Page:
Renal Tubular Acidosis (RTA)

ByL. Aimee Hechanova, MD, Texas Tech University Health Sciences Center, El Paso
Reviewed/Revised Apr 2024

In renal tubular acidosis, the kidney tubules malfunction, resulting in excess levels of acid in the blood.

  • The tubules of the kidneys that remove acid from the blood are damaged when a person takes certain medications or has another disorder that affects the kidneys.

  • Often muscle weakness and diminished reflexes occur when the disorder has been present for a long time.

  • Blood tests show high acid levels and a disturbance of the body's acid-base balance.

  • Some people drink a solution of baking soda every day to neutralize the acid.

(See also Introduction to Disorders of Kidney Tubules.)

To function normally, body acids and alkalis (such as bicarbonate) must be balanced. Normally, the breakdown of food produces acids that circulate in the blood. The kidneys remove acids from the blood and excrete them in the urine. This function is predominantly carried out by the kidney tubules. In renal tubular acidosis, the kidney tubules malfunction in 1 of 2 ways that tend to increase acids in the blood (metabolic acidosis):

  • Too little of the acids the body produces are excreted, so acid levels in blood increase.

  • Too little of the bicarbonate that filters through the kidney tubules is reabsorbed, so too much bicarbonate is lost in the urine.

In renal tubular acidosis, the balance of electrolytes is also affected. Renal tubular acidosis may lead to the following problems:

  • Low or high potassium levels in the blood

  • Calcium deposits in the kidneys, which may lead to kidney stones

  • Dehydration

  • Painful softening and bending of the bones (osteomalacia or rickets)

Renal tubular acidosis may be a permanent, inherited disorder in children. However, it may be an intermittent problem in people who have other disorders, such as diabetes mellitus, sickle cell disease, or an autoimmune disorder (such as systemic lupus erythematosus). Renal tubular acidosis may also be a temporary condition brought on by blockage of the urinary tract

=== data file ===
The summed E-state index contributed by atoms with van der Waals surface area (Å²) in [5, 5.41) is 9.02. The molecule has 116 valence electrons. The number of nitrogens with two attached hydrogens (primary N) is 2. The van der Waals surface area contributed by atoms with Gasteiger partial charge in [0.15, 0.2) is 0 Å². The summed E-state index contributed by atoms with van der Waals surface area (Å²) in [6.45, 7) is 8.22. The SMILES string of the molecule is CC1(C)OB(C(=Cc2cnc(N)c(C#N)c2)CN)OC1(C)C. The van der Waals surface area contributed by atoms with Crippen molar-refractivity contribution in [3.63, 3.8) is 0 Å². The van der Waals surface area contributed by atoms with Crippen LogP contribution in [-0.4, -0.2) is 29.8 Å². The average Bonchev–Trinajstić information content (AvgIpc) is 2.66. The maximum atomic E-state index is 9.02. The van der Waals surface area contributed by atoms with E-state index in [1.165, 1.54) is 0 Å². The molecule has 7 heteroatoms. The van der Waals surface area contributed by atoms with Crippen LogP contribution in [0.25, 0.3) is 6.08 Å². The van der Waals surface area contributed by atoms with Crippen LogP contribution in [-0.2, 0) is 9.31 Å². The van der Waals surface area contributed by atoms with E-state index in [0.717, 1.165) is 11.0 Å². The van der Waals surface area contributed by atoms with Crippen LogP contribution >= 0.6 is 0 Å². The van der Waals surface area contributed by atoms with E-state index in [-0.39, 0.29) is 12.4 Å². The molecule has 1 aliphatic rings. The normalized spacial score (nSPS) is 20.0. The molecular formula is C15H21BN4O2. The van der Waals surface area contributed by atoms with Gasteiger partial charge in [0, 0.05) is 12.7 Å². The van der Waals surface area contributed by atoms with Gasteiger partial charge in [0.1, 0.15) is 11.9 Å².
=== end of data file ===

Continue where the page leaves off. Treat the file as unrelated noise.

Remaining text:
If renal tubular acidosis persists, it may damage the kidney tubules and progress to chronic kidney disease.

There are 4 types of renal tubular acidosis, types 1 through 4. The types are distinguished by the particular abnormality in kidney function that causes acidosis. All 4 types are uncommon, but type 4 is the most common and type 3 is extremely rare and therefore is not discussed here.


Symptoms of Renal Tubular Acidosis

Many people have no symptoms. Most others develop symptoms only after the disorder has been present for a long time. Which symptoms eventually develop depend on the type of renal tubular acidosis.

Types 1 and 2

When potassium levels in the blood are low, as occurs in types 1 and 2, neurologic problems may develop, including muscle weakness, diminished reflexes, and even paralysis. In type 1, kidney stones may develop, causing damage to kidney cells and, in some cases, chronic kidney disease. In type 2 and sometimes in type 1, bone pain and osteomalacia may occur in adults and rickets may occur in children.

Type 4

In type 4, potassium levels typically increase, although it is uncommon for the level to rise high enough to cause symptoms. If the level becomes too high, irregular heartbeats and muscle paralysis may develop.

Diagnosis of Renal Tubular Acidosis

  • Blood tests

  • Urine tests

A doctor considers the diagnosis of type 1 or type 2 renal tubular acidosis when a person has certain characteristic symptoms (such as muscle weakness and diminished reflexes) and when tests reveal high levels of acid and low levels of bicarbonate and potassium in the blood.

Type 4 renal tubular acidosis is usually suspected when high potassium levels accompany high acid levels and low bicarbonate levels in the blood. Tests on urine samples and other tests help to determine the type of renal tubular acidosis.

Treatment of Renal Tubular Acidosis

Treatment depends on the type.

Types 1 and 2

Type 4

In type 4, the acidosis is so mild that bicarbonate may not be needed. High potassium levels in the blood can usually be kept in check by restricting potassium intake, avoiding dehydration, using diuretics that increase potassium loss, and substituting different medications or adjusting their dosages.

More Information

The following English-language resource may be useful. Please note that THE MANUAL is not responsible for the content of this resource.

  1. National Institute of Diabetes and Digestive and Kidney Diseases (NIDDK): Provides insight into ongoing research, consumer health information in English and Spanish, a blog, and community health and outreach programs.

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